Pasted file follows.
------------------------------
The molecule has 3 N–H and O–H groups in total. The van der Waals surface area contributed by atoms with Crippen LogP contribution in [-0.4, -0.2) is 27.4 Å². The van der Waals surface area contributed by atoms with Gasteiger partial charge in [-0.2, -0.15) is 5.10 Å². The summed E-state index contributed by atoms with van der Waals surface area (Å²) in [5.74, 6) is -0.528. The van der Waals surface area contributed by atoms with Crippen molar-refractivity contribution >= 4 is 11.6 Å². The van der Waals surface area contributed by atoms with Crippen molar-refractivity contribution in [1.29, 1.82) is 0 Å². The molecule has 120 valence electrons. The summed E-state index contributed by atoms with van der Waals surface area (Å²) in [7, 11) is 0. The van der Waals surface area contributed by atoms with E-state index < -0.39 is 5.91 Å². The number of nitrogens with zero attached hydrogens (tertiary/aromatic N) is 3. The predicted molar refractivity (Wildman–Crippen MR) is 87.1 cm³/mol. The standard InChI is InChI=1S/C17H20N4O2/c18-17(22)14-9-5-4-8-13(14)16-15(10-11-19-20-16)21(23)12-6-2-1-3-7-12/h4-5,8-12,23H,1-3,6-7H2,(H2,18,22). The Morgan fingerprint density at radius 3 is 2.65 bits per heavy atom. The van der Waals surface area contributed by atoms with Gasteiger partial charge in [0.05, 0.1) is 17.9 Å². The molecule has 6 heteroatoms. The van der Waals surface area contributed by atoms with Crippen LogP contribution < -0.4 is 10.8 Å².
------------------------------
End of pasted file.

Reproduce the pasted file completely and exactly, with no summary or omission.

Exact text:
The molecule has 3 N–H and O–H groups in total. The van der Waals surface area contributed by atoms with Crippen LogP contribution in [-0.4, -0.2) is 27.4 Å². The van der Waals surface area contributed by atoms with Gasteiger partial charge in [-0.2, -0.15) is 5.10 Å². The summed E-state index contributed by atoms with van der Waals surface area (Å²) in [5.74, 6) is -0.528. The van der Waals surface area contributed by atoms with Crippen molar-refractivity contribution >= 4 is 11.6 Å². The van der Waals surface area contributed by atoms with Crippen molar-refractivity contribution in [1.29, 1.82) is 0 Å². The molecule has 120 valence electrons. The summed E-state index contributed by atoms with van der Waals surface area (Å²) in [7, 11) is 0. The van der Waals surface area contributed by atoms with E-state index < -0.39 is 5.91 Å². The number of nitrogens with zero attached hydrogens (tertiary/aromatic N) is 3. The predicted molar refractivity (Wildman–Crippen MR) is 87.1 cm³/mol. The standard InChI is InChI=1S/C17H20N4O2/c18-17(22)14-9-5-4-8-13(14)16-15(10-11-19-20-16)21(23)12-6-2-1-3-7-12/h4-5,8-12,23H,1-3,6-7H2,(H2,18,22). The Morgan fingerprint density at radius 3 is 2.65 bits per heavy atom. The van der Waals surface area contributed by atoms with Gasteiger partial charge in [0.05, 0.1) is 17.9 Å². The molecule has 6 heteroatoms. The van der Waals surface area contributed by atoms with Crippen LogP contribution < -0.4 is 10.8 Å².